Against the Current, No. 175, March/April 2015
Women Under the Gun, 2015
— The Editors
Pushing Back Civil Rights
— Malik Miah
Vermont Healthcare Justice
— Traven Leyson
Workplace Violence: Silent Epidemic
— Jane Slaughter
Studies About Workplace Violence
— Jane Slaughter
Jobs, Ecology, and Survival
— Lars Henriksson
- Defend Reverend Pinkney
Hillary Clinton and Corporate Feminism
— Kevin Young and Diana C. Sierra Becerra
The Two-Party System, Part III
— Mark A. Lause
Bhopal's Fight for Memory
— Sara Abraham interviews Nityanand Jayaraman
- Women in Struggle
A Case of Police Violence Against Women
— Radical Socialist (India)
- The Murder of Shaimaa al-Sabbagh
Honoring the Socialist Mary Marcy
— Allen Ruff
Bigotry in the Guise of Secularism
— Carmen Teeple Hopkins
Eslanda Robeson's Journey
— Dayo F. Gore
Feminism, Marxism: Marriage or Divorce?
— Ann Ferguson
Marx and the Family Revisited
— Dianne Feeley
- Views on Cuba
Cuba and the USA: A Discussion
— David Finkel, for the ATC Editors
December 17: Sources, Results & Prospects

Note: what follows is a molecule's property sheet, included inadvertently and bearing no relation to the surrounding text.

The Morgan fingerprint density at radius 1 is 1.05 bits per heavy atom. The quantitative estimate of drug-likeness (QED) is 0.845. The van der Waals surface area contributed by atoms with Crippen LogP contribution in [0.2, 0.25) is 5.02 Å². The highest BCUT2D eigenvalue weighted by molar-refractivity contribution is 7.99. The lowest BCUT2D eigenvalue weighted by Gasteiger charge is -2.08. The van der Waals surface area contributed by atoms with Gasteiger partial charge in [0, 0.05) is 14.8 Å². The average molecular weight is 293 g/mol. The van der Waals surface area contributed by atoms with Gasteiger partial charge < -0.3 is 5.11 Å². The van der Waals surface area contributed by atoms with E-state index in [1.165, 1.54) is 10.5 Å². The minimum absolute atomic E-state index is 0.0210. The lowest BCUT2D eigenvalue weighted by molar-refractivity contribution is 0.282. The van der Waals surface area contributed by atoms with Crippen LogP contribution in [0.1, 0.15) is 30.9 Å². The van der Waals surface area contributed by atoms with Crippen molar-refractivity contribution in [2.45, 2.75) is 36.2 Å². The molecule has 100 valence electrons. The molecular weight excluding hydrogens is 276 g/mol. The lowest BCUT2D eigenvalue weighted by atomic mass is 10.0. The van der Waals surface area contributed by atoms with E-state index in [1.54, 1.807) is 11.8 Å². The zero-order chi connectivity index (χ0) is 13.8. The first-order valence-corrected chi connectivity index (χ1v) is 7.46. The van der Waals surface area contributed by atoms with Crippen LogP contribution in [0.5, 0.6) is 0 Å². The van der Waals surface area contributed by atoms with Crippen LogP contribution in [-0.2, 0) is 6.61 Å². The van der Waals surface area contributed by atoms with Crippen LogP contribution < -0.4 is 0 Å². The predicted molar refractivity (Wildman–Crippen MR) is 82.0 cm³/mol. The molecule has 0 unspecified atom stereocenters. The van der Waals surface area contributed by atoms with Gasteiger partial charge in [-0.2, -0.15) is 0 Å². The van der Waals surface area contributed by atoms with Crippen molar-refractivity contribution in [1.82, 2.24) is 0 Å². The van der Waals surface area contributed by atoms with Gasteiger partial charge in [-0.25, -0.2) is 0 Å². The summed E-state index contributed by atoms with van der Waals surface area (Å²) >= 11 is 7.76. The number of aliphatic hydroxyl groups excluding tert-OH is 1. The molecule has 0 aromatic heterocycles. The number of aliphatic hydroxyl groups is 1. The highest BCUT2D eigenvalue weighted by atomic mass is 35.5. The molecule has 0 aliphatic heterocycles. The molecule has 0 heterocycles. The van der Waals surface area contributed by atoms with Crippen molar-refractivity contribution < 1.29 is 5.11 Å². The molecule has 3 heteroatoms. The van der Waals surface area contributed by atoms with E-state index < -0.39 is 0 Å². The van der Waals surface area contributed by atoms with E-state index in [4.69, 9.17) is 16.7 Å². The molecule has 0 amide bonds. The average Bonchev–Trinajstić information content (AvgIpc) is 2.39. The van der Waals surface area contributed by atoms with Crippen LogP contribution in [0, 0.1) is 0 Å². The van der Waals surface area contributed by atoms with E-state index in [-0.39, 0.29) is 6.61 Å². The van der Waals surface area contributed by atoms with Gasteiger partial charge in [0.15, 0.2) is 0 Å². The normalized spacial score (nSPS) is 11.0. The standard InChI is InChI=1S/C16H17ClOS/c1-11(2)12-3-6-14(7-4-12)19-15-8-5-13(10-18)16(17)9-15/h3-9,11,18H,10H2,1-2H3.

— Walter Lippmann
Beginning a New Era
— Samuel Farber
A Victory and Some Risks
— statement from the Fourth International
Fifty Shades of Pulp
— Alan Wald
China: Rise and Emergent Crisis
— Jase Short
- In Memoriam
Frank Fried (1927-2015)
— Patrick M. Quinn
statement from the Fourth International
[This declaration from the Bureau of the Fourth International was posted on December 24, 2014.]
THE RESUMPTION OF diplomatic relations between the USA and Cuba, as well as the release of three Cubans sentenced to life imprisonment in the United States for espionage, constitutes a victory for the Cuban people. For more than 50 years and under a dozen presidents, the U.S. administration has tried everything to destroy the Cuban revolution. Military intervention in 1961 at the Bay of Pigs, conspiracies to assassinate Cuban leaders, an economic embargo to strangle the life of the island, pressures of all kinds to isolate the country, everything has been tried to break Cuba.
As was recognized by Obama, this strategy has failed. Facing the biggest world imperialist power, Cuba has held fast. It was not without difficulty, without suffering, but Cuba has held on, becoming an anti-imperialist reference for the entire Latin American left.
When the Soviet bloc collapsed in the 1990s, many observers predicted the fall of the Cuban regime. And it is true that the island, dependent on Soviet aid, went through an unprecedented crisis, the Cuban economy drained, in what the Cubans called the “special period.”